L'image de l'enfant dans le cinéma post-colonial en Afrique de l'ouest Francophone
My dissertation examines the various ways Francophone West African Filmmakers use the image of the child to tackle major issues of concern for their country, people and Africa. Eight (8) films in which children are main characters are analyzed: Gaston Kaboré’s Wend Kuuni (1982), Cheick Oumar Sissoko’s Nyamanton (1986), Mohamadou Cisse’s Falato (1989), Idrissa Ouedraogo’s Yaaba (1989) and Le cri du coeur (1994), Dany Kouyaté’s Keïta: L’héritage du griot (1994), Djibril Mambety Diop’s La petite vendeuse de soleil (1999), and Ben Diogaye Bèye’s Un amour d’enfant (2004).
I explore the use of cinematic techniques and cultural codes by filmmakers to suggest that, on one hand, the image of the child is used to address his/her welfare, and on the other, that image is an instrument for the filmmaker to tackle significant social issues. Themes of Education, Modernism versus Tradition, Identity, and Immigration ground the study.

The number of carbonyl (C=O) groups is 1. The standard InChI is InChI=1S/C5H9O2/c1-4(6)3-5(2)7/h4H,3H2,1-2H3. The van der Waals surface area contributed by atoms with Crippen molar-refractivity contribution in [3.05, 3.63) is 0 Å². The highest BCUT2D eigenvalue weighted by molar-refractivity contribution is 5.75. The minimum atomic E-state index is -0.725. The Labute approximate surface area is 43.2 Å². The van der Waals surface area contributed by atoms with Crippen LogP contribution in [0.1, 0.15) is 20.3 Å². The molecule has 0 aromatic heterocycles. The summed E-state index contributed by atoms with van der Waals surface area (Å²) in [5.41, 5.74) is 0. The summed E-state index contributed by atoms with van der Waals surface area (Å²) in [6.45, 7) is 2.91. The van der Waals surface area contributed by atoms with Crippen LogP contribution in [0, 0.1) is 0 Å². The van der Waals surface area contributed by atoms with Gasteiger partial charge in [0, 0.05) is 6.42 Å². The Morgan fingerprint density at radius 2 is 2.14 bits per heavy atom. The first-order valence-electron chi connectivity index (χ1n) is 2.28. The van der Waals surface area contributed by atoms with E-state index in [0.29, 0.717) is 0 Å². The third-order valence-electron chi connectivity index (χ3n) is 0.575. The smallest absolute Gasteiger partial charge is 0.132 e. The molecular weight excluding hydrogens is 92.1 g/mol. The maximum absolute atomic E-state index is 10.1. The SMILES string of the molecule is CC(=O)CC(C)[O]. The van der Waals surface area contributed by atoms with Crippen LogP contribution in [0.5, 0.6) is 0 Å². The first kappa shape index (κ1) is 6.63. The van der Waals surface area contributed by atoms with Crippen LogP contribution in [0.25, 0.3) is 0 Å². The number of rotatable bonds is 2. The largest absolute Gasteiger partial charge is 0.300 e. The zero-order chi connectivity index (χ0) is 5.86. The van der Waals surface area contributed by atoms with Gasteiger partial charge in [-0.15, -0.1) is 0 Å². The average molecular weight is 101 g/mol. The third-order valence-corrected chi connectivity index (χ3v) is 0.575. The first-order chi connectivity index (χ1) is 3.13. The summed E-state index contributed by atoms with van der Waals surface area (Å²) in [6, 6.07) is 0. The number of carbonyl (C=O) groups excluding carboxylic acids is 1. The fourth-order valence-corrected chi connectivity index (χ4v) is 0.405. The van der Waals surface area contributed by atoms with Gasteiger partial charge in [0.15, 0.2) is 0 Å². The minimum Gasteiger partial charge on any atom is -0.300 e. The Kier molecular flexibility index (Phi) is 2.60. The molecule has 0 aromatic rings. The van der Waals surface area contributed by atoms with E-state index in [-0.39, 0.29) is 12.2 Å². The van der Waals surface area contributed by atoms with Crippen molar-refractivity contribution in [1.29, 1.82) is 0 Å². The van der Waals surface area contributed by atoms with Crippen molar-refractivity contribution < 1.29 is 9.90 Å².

This study looks into cinematographic strategies used by the filmmakers in the process of redefining Africa. It uses an interdisciplinary framework, drawing on recent scholarship in Disability theory, Postcolonial theory, Women studies, Anthropology, History and Sociology to understand the experiences and challenges faced by African nations that once existed as French colonies.
Therefore, the approach to this study is a film based approach rather than shot to shot analyses of the films. The analysis draws upon a postcolonial discourse that allows addressing issues tackled in the films from an African perspective. The analysis also focuses on film aesthetics to highlight on these issues. The work of Manthia Diawara, Albert Memmi, Bill Ashcroft, Frank Ukadike and other postcolonial theoreticians and film critics is used to also highlight the analysis.
0316: African literature
0900: Film studies